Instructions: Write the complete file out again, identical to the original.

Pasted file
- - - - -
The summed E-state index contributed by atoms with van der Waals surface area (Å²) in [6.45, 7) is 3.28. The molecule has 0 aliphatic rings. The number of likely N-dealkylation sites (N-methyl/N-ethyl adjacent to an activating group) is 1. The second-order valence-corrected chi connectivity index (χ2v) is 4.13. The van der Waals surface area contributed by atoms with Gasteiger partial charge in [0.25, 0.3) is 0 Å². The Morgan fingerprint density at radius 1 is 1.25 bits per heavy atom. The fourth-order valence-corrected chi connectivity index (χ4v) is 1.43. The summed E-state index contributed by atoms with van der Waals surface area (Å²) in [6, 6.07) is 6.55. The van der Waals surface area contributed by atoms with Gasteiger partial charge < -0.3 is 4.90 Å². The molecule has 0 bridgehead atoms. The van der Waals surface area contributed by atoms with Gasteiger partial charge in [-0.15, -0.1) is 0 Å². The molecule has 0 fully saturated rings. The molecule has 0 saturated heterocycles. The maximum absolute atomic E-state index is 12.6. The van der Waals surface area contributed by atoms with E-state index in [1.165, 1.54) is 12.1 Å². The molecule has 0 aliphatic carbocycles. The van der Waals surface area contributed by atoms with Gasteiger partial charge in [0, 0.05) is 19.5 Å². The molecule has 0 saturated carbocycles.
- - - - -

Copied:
The summed E-state index contributed by atoms with van der Waals surface area (Å²) in [6.45, 7) is 3.28. The molecule has 0 aliphatic rings. The number of likely N-dealkylation sites (N-methyl/N-ethyl adjacent to an activating group) is 1. The second-order valence-corrected chi connectivity index (χ2v) is 4.13. The van der Waals surface area contributed by atoms with Gasteiger partial charge in [0.25, 0.3) is 0 Å². The Morgan fingerprint density at radius 1 is 1.25 bits per heavy atom. The fourth-order valence-corrected chi connectivity index (χ4v) is 1.43. The summed E-state index contributed by atoms with van der Waals surface area (Å²) in [6, 6.07) is 6.55. The van der Waals surface area contributed by atoms with Gasteiger partial charge < -0.3 is 4.90 Å². The molecule has 0 bridgehead atoms. The van der Waals surface area contributed by atoms with Gasteiger partial charge in [-0.15, -0.1) is 0 Å². The molecule has 0 fully saturated rings. The molecule has 0 saturated heterocycles. The maximum absolute atomic E-state index is 12.6. The van der Waals surface area contributed by atoms with E-state index in [1.165, 1.54) is 12.1 Å². The molecule has 0 aliphatic carbocycles. The van der Waals surface area contributed by atoms with Gasteiger partial charge in [0, 0.05) is 19.5 Å². The molecule has 0 saturated carbocycles.